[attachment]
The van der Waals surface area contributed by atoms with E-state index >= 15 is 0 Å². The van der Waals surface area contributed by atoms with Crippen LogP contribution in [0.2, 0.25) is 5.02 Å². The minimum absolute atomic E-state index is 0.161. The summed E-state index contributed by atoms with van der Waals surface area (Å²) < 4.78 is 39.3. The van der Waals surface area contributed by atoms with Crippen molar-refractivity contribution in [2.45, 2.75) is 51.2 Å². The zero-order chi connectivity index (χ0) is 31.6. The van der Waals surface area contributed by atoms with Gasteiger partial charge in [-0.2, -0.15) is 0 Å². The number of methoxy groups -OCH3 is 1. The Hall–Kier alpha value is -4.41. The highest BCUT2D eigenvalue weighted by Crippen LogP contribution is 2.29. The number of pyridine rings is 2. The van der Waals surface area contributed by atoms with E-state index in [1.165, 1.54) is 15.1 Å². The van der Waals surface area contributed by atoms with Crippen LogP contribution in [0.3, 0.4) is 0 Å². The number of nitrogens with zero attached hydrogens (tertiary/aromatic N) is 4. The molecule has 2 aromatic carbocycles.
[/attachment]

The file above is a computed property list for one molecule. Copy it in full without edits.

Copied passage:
The van der Waals surface area contributed by atoms with E-state index >= 15 is 0 Å². The van der Waals surface area contributed by atoms with Crippen LogP contribution in [0.2, 0.25) is 5.02 Å². The minimum absolute atomic E-state index is 0.161. The summed E-state index contributed by atoms with van der Waals surface area (Å²) < 4.78 is 39.3. The van der Waals surface area contributed by atoms with Crippen molar-refractivity contribution in [2.45, 2.75) is 51.2 Å². The zero-order chi connectivity index (χ0) is 31.6. The van der Waals surface area contributed by atoms with Gasteiger partial charge in [-0.2, -0.15) is 0 Å². The number of methoxy groups -OCH3 is 1. The Hall–Kier alpha value is -4.41. The highest BCUT2D eigenvalue weighted by Crippen LogP contribution is 2.29. The number of pyridine rings is 2. The van der Waals surface area contributed by atoms with E-state index in [1.165, 1.54) is 15.1 Å². The van der Waals surface area contributed by atoms with Crippen LogP contribution in [0.3, 0.4) is 0 Å². The number of nitrogens with zero attached hydrogens (tertiary/aromatic N) is 4. The molecule has 2 aromatic carbocycles.